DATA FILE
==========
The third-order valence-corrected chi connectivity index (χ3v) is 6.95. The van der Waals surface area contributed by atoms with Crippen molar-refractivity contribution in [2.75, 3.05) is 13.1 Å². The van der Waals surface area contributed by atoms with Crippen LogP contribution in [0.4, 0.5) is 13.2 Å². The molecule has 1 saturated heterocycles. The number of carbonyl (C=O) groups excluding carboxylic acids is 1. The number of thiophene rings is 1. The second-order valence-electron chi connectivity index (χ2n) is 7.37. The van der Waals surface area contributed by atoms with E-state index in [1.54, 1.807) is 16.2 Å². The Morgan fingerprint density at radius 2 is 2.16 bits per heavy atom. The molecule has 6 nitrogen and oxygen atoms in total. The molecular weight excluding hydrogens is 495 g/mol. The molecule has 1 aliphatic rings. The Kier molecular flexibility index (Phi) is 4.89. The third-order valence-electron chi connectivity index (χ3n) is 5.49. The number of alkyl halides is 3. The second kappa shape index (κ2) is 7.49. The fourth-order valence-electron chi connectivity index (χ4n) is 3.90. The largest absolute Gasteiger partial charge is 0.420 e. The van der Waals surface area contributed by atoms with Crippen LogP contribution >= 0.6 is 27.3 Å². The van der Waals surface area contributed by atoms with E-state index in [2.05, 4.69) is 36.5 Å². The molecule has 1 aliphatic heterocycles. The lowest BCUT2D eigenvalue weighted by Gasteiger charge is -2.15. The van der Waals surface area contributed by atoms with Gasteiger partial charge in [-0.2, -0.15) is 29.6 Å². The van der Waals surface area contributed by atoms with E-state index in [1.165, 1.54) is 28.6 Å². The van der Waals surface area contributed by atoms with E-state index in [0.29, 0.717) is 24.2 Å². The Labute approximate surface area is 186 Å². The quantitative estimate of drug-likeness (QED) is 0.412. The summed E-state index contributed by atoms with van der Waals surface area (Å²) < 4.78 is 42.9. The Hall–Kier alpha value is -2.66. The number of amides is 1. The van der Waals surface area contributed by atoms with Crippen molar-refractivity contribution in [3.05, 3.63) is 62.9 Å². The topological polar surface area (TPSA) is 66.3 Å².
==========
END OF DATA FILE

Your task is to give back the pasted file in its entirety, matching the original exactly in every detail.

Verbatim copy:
The third-order valence-corrected chi connectivity index (χ3v) is 6.95. The van der Waals surface area contributed by atoms with Crippen molar-refractivity contribution in [2.75, 3.05) is 13.1 Å². The van der Waals surface area contributed by atoms with Crippen LogP contribution in [0.4, 0.5) is 13.2 Å². The molecule has 1 saturated heterocycles. The number of carbonyl (C=O) groups excluding carboxylic acids is 1. The number of thiophene rings is 1. The second-order valence-electron chi connectivity index (χ2n) is 7.37. The van der Waals surface area contributed by atoms with E-state index in [1.54, 1.807) is 16.2 Å². The Morgan fingerprint density at radius 2 is 2.16 bits per heavy atom. The molecule has 6 nitrogen and oxygen atoms in total. The molecular weight excluding hydrogens is 495 g/mol. The molecule has 1 aliphatic rings. The Kier molecular flexibility index (Phi) is 4.89. The third-order valence-electron chi connectivity index (χ3n) is 5.49. The number of alkyl halides is 3. The second kappa shape index (κ2) is 7.49. The fourth-order valence-electron chi connectivity index (χ4n) is 3.90. The largest absolute Gasteiger partial charge is 0.420 e. The van der Waals surface area contributed by atoms with Crippen LogP contribution >= 0.6 is 27.3 Å². The van der Waals surface area contributed by atoms with E-state index in [2.05, 4.69) is 36.5 Å². The molecule has 1 aliphatic heterocycles. The lowest BCUT2D eigenvalue weighted by Gasteiger charge is -2.15. The van der Waals surface area contributed by atoms with Gasteiger partial charge in [-0.2, -0.15) is 29.6 Å². The van der Waals surface area contributed by atoms with E-state index in [1.165, 1.54) is 28.6 Å². The van der Waals surface area contributed by atoms with E-state index in [0.29, 0.717) is 24.2 Å². The Labute approximate surface area is 186 Å². The quantitative estimate of drug-likeness (QED) is 0.412. The summed E-state index contributed by atoms with van der Waals surface area (Å²) < 4.78 is 42.9. The Hall–Kier alpha value is -2.66. The number of amides is 1. The van der Waals surface area contributed by atoms with Crippen molar-refractivity contribution in [3.05, 3.63) is 62.9 Å². The topological polar surface area (TPSA) is 66.3 Å².